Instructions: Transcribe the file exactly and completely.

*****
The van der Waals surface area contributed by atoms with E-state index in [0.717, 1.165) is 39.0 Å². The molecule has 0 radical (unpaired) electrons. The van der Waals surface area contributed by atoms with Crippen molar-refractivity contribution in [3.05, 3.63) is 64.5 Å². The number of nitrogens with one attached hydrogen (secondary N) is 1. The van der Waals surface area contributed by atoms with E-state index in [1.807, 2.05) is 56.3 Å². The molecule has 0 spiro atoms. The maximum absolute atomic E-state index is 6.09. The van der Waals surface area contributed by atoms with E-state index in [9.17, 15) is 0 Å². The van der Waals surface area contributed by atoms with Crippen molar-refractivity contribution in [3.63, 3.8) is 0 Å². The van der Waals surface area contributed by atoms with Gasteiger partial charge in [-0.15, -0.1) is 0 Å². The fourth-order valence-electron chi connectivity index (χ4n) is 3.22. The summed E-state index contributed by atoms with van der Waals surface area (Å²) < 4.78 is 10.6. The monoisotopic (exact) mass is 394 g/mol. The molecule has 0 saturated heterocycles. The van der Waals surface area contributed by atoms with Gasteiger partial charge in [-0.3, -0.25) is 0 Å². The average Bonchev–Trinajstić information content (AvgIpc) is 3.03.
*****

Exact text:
The van der Waals surface area contributed by atoms with E-state index in [0.717, 1.165) is 39.0 Å². The molecule has 0 radical (unpaired) electrons. The van der Waals surface area contributed by atoms with Crippen molar-refractivity contribution in [3.05, 3.63) is 64.5 Å². The number of nitrogens with one attached hydrogen (secondary N) is 1. The van der Waals surface area contributed by atoms with E-state index in [1.807, 2.05) is 56.3 Å². The molecule has 0 spiro atoms. The maximum absolute atomic E-state index is 6.09. The van der Waals surface area contributed by atoms with E-state index in [9.17, 15) is 0 Å². The van der Waals surface area contributed by atoms with Crippen molar-refractivity contribution in [3.63, 3.8) is 0 Å². The van der Waals surface area contributed by atoms with Gasteiger partial charge in [-0.15, -0.1) is 0 Å². The fourth-order valence-electron chi connectivity index (χ4n) is 3.22. The summed E-state index contributed by atoms with van der Waals surface area (Å²) < 4.78 is 10.6. The monoisotopic (exact) mass is 394 g/mol. The molecule has 0 saturated heterocycles. The van der Waals surface area contributed by atoms with Gasteiger partial charge in [-0.3, -0.25) is 0 Å². The average Bonchev–Trinajstić information content (AvgIpc) is 3.03.